The couple moved to Bussière-Galant three months ago. “We’ve looked everywhere, including in Belgium,” says Verhulst. “But the land there is expensive. This is perfect – the climate isn’t too dry, there are edible trees everywhere, and we have plenty of hay and water. And the previous owner used to have horses, so we can use some of the infrastructure.”
Elephant Haven will practise protected contact, meaning Verhulst and Goetghebeur will always be separated from the animals by a barrier of some sort. “It’s the safest way to take care of them,” Verhulst explains. “We’ll do health checks every day, but only if they’re comfortable with it. And there will be no time schedules. If they want to spend the night outside, they’ll be free to do so. It’s important to give them as much space as they need.”
As we climb to the top of the hill overlooking the sanctuary, Verhulst pauses in solemn silence. “You could almost lose an elephant here,” he says. “They will hide or sleep in the shade, and you’ll have to look really hard for them. Maybe, just maybe, it will remind them of the time before they were taken into captivity. That would be nice.”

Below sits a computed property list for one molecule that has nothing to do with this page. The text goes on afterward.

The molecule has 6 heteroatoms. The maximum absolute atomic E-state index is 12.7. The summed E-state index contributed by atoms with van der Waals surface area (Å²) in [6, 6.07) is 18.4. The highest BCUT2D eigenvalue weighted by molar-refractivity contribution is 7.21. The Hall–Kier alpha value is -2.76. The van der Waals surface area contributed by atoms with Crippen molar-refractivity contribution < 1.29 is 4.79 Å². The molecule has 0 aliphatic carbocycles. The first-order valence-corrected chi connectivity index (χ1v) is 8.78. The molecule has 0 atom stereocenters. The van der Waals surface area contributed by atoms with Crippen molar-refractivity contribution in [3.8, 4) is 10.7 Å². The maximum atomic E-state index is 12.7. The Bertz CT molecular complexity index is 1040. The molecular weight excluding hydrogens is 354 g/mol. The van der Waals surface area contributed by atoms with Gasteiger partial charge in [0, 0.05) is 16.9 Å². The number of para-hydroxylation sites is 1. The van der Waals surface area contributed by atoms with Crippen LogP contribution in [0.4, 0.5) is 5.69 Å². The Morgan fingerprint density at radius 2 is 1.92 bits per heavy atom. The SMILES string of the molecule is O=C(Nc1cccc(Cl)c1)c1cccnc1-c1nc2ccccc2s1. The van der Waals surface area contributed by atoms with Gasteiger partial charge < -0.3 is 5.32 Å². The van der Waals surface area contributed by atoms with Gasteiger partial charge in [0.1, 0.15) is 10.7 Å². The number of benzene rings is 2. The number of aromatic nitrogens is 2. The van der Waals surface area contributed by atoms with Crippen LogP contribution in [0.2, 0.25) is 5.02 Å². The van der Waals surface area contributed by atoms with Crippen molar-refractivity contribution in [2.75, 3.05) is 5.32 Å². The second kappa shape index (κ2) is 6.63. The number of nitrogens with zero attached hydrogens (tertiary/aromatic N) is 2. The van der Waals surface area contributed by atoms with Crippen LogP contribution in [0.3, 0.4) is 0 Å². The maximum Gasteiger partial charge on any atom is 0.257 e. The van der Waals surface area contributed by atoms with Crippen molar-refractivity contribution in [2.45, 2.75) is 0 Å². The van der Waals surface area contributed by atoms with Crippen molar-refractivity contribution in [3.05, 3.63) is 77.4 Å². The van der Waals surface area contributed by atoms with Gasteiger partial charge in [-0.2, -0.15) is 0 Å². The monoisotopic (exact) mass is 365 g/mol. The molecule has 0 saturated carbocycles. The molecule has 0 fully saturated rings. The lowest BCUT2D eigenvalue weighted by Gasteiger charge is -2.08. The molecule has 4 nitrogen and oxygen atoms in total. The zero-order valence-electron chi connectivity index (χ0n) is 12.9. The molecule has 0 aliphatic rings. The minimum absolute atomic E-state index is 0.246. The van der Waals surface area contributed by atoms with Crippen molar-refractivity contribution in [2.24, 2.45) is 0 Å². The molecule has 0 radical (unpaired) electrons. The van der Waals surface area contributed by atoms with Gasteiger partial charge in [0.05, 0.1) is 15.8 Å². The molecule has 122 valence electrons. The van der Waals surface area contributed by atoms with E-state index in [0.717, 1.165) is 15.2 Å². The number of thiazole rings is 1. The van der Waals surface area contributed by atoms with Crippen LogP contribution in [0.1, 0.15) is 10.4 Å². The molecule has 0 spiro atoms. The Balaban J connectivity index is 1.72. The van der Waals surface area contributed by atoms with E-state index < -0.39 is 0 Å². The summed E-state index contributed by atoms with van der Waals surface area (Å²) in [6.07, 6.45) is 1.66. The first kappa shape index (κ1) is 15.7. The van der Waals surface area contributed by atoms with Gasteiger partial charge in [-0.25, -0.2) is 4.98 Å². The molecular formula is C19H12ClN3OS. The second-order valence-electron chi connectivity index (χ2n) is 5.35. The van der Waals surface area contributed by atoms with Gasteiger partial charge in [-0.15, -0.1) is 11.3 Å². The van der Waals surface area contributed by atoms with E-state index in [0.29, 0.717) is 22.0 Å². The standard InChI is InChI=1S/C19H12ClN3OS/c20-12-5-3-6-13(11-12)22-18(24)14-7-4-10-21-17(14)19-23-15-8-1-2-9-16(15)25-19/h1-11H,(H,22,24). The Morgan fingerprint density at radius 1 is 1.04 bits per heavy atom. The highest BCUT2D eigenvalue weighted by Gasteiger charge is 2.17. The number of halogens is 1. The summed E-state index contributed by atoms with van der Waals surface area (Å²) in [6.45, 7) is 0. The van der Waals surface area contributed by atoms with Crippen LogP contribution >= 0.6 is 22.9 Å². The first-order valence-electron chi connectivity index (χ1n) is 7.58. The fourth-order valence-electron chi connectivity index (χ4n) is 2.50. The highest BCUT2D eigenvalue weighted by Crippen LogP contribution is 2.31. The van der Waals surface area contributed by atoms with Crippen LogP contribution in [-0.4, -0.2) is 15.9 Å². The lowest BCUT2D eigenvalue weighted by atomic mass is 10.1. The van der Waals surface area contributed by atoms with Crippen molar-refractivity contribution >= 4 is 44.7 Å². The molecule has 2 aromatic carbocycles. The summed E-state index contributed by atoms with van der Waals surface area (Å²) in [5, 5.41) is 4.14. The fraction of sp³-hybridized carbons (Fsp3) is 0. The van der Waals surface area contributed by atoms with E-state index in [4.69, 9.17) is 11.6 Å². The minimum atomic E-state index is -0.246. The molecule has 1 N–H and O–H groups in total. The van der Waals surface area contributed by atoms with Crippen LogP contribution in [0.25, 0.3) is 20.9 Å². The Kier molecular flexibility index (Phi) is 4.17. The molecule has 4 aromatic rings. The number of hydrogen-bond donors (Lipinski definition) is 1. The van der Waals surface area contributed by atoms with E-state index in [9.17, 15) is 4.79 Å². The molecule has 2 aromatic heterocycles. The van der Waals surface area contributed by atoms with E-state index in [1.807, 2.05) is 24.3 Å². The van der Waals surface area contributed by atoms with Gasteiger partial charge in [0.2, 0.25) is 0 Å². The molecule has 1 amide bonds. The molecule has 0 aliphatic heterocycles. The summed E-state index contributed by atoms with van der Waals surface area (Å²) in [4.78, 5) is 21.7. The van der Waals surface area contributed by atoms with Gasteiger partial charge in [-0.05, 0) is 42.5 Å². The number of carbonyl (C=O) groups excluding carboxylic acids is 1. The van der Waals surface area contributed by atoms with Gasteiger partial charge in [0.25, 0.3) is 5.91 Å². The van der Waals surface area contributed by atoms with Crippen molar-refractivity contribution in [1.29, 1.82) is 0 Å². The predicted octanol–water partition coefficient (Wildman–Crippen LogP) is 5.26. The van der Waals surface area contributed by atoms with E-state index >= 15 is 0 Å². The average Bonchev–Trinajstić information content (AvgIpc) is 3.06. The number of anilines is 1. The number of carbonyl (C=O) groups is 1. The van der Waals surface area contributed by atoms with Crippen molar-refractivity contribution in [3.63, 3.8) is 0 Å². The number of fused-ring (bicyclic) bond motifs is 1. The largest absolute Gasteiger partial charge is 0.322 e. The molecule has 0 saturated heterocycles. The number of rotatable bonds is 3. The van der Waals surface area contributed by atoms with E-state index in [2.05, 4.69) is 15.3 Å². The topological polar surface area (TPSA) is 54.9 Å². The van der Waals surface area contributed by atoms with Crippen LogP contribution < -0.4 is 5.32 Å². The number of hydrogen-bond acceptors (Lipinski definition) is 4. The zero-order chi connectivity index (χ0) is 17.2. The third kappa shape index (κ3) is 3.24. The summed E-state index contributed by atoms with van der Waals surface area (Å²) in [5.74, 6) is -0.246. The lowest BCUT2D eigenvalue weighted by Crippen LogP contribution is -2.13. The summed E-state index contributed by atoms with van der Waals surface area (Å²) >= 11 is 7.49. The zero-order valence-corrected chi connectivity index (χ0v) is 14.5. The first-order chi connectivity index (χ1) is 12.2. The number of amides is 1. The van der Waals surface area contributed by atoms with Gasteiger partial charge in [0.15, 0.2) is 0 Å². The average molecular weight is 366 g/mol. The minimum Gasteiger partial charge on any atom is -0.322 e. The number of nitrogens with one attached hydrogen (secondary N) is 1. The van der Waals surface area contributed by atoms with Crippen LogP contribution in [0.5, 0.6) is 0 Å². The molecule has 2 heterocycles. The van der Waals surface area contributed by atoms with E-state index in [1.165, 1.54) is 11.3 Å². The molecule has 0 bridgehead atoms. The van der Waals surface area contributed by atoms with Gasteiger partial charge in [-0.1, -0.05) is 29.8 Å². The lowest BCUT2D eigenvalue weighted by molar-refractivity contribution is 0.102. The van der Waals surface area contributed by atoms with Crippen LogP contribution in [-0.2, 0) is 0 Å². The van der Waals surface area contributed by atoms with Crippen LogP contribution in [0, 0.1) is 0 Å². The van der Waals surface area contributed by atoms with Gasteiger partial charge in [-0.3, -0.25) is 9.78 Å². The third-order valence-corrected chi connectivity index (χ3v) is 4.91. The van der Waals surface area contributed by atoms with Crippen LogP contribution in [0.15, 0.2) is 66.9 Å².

But he’s quick to point to out that Elephant Haven is not a crusade against zoos and circuses. “We’re not here to attack or criticise any of them. We just want to help the elephants,” he says.
“The truth is, it’s never black or white. I don’t like it when people forbid something without offering a proper solution. They say no more animals in circuses, but they don’t tell you where those animals should go.”
Despite their unwavering optimism, the couple admit to having underestimated how much time it would take. “I remember you said two years tops,” Verhulst says to his partner. “And yet here we are, five years later.”
“It’s hard because we’re in a new country, where everything’s different,” Goetghebeur adds. “But people have told us time and time again that it’s amazing how quickly an elephant who’s been held in captivity for most of their life returns to their natural self. So even if we’re close to giving up, we just pick ourselves up and say, ‘Come on, you can do it’. After all, none of this is really about us.”
Originally published in Flanders Today